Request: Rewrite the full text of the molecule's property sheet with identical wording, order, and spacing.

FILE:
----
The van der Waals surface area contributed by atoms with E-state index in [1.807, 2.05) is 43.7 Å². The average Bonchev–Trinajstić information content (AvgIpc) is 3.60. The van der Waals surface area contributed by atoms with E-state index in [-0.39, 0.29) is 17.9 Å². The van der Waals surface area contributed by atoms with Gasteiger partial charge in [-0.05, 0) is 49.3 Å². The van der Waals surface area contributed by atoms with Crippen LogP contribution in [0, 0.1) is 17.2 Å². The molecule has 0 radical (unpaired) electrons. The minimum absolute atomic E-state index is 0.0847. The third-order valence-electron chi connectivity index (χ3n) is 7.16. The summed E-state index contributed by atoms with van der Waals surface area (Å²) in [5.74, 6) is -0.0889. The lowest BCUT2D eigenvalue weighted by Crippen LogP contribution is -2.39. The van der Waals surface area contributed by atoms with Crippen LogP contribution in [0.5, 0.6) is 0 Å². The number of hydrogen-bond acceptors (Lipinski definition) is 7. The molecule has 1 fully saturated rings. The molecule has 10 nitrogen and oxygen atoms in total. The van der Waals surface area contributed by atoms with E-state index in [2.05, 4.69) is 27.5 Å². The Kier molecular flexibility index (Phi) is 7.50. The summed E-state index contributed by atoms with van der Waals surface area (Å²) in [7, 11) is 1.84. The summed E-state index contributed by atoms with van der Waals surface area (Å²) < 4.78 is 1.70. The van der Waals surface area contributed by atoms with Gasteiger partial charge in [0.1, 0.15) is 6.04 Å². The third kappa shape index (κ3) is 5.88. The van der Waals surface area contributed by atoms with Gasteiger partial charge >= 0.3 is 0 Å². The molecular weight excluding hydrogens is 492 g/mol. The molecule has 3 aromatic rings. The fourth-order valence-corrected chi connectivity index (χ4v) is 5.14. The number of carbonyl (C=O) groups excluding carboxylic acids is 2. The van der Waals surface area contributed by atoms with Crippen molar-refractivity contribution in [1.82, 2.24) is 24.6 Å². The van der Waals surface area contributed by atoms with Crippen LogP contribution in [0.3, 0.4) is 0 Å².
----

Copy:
The van der Waals surface area contributed by atoms with E-state index in [1.807, 2.05) is 43.7 Å². The average Bonchev–Trinajstić information content (AvgIpc) is 3.60. The van der Waals surface area contributed by atoms with E-state index in [-0.39, 0.29) is 17.9 Å². The van der Waals surface area contributed by atoms with Gasteiger partial charge in [-0.05, 0) is 49.3 Å². The van der Waals surface area contributed by atoms with Crippen LogP contribution in [0, 0.1) is 17.2 Å². The molecule has 0 radical (unpaired) electrons. The minimum absolute atomic E-state index is 0.0847. The third-order valence-electron chi connectivity index (χ3n) is 7.16. The summed E-state index contributed by atoms with van der Waals surface area (Å²) in [5.74, 6) is -0.0889. The lowest BCUT2D eigenvalue weighted by Crippen LogP contribution is -2.39. The van der Waals surface area contributed by atoms with Crippen LogP contribution in [0.5, 0.6) is 0 Å². The number of hydrogen-bond acceptors (Lipinski definition) is 7. The molecule has 1 fully saturated rings. The molecule has 10 nitrogen and oxygen atoms in total. The van der Waals surface area contributed by atoms with E-state index in [2.05, 4.69) is 27.5 Å². The Kier molecular flexibility index (Phi) is 7.50. The summed E-state index contributed by atoms with van der Waals surface area (Å²) in [7, 11) is 1.84. The summed E-state index contributed by atoms with van der Waals surface area (Å²) < 4.78 is 1.70. The van der Waals surface area contributed by atoms with Gasteiger partial charge in [0.1, 0.15) is 6.04 Å². The third kappa shape index (κ3) is 5.88. The van der Waals surface area contributed by atoms with Gasteiger partial charge >= 0.3 is 0 Å². The molecular weight excluding hydrogens is 492 g/mol. The molecule has 3 aromatic rings. The fourth-order valence-corrected chi connectivity index (χ4v) is 5.14. The number of carbonyl (C=O) groups excluding carboxylic acids is 2. The van der Waals surface area contributed by atoms with Crippen molar-refractivity contribution in [1.82, 2.24) is 24.6 Å². The van der Waals surface area contributed by atoms with Crippen LogP contribution in [0.3, 0.4) is 0 Å².